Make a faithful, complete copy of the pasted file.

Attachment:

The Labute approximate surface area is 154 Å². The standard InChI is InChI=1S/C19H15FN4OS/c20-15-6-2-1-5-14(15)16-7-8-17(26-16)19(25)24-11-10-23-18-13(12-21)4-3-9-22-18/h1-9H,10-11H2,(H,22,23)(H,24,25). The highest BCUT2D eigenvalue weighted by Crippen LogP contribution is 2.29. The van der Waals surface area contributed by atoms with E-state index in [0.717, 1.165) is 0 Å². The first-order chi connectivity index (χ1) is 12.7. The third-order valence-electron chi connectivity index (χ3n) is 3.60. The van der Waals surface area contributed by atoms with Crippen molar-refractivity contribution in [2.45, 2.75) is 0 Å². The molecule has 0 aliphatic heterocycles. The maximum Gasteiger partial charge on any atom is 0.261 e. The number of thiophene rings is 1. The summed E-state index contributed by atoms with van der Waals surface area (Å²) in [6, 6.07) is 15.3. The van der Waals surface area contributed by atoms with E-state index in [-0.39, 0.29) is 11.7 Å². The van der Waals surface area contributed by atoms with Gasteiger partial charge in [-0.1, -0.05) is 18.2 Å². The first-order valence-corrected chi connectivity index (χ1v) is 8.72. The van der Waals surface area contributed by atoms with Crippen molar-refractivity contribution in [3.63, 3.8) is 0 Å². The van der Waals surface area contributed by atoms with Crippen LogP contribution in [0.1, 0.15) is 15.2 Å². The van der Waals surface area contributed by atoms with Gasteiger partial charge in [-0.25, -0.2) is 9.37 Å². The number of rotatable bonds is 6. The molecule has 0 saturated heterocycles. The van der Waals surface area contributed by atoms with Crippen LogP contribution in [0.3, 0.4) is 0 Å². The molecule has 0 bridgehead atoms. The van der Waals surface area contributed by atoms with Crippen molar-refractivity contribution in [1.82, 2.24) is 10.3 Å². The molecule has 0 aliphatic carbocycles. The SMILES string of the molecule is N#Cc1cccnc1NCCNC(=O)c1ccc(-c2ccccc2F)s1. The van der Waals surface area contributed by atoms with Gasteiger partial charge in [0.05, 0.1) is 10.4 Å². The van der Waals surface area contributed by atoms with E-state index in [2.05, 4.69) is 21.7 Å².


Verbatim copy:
The Labute approximate surface area is 154 Å². The standard InChI is InChI=1S/C19H15FN4OS/c20-15-6-2-1-5-14(15)16-7-8-17(26-16)19(25)24-11-10-23-18-13(12-21)4-3-9-22-18/h1-9H,10-11H2,(H,22,23)(H,24,25). The highest BCUT2D eigenvalue weighted by Crippen LogP contribution is 2.29. The van der Waals surface area contributed by atoms with E-state index in [0.717, 1.165) is 0 Å². The first-order chi connectivity index (χ1) is 12.7. The third-order valence-electron chi connectivity index (χ3n) is 3.60. The van der Waals surface area contributed by atoms with Crippen molar-refractivity contribution in [2.45, 2.75) is 0 Å². The molecule has 0 aliphatic heterocycles. The maximum Gasteiger partial charge on any atom is 0.261 e. The number of thiophene rings is 1. The summed E-state index contributed by atoms with van der Waals surface area (Å²) in [6, 6.07) is 15.3. The van der Waals surface area contributed by atoms with E-state index in [-0.39, 0.29) is 11.7 Å². The van der Waals surface area contributed by atoms with Gasteiger partial charge in [-0.1, -0.05) is 18.2 Å². The first-order valence-corrected chi connectivity index (χ1v) is 8.72. The van der Waals surface area contributed by atoms with Crippen molar-refractivity contribution in [3.63, 3.8) is 0 Å². The van der Waals surface area contributed by atoms with Crippen LogP contribution in [0.1, 0.15) is 15.2 Å². The van der Waals surface area contributed by atoms with Gasteiger partial charge in [-0.25, -0.2) is 9.37 Å². The number of rotatable bonds is 6. The molecule has 0 saturated heterocycles. The van der Waals surface area contributed by atoms with Crippen LogP contribution in [0.3, 0.4) is 0 Å². The molecule has 0 bridgehead atoms. The van der Waals surface area contributed by atoms with Crippen molar-refractivity contribution in [1.82, 2.24) is 10.3 Å². The molecule has 0 aliphatic carbocycles. The SMILES string of the molecule is N#Cc1cccnc1NCCNC(=O)c1ccc(-c2ccccc2F)s1. The van der Waals surface area contributed by atoms with Gasteiger partial charge in [0.05, 0.1) is 10.4 Å². The van der Waals surface area contributed by atoms with E-state index in [2.05, 4.69) is 21.7 Å².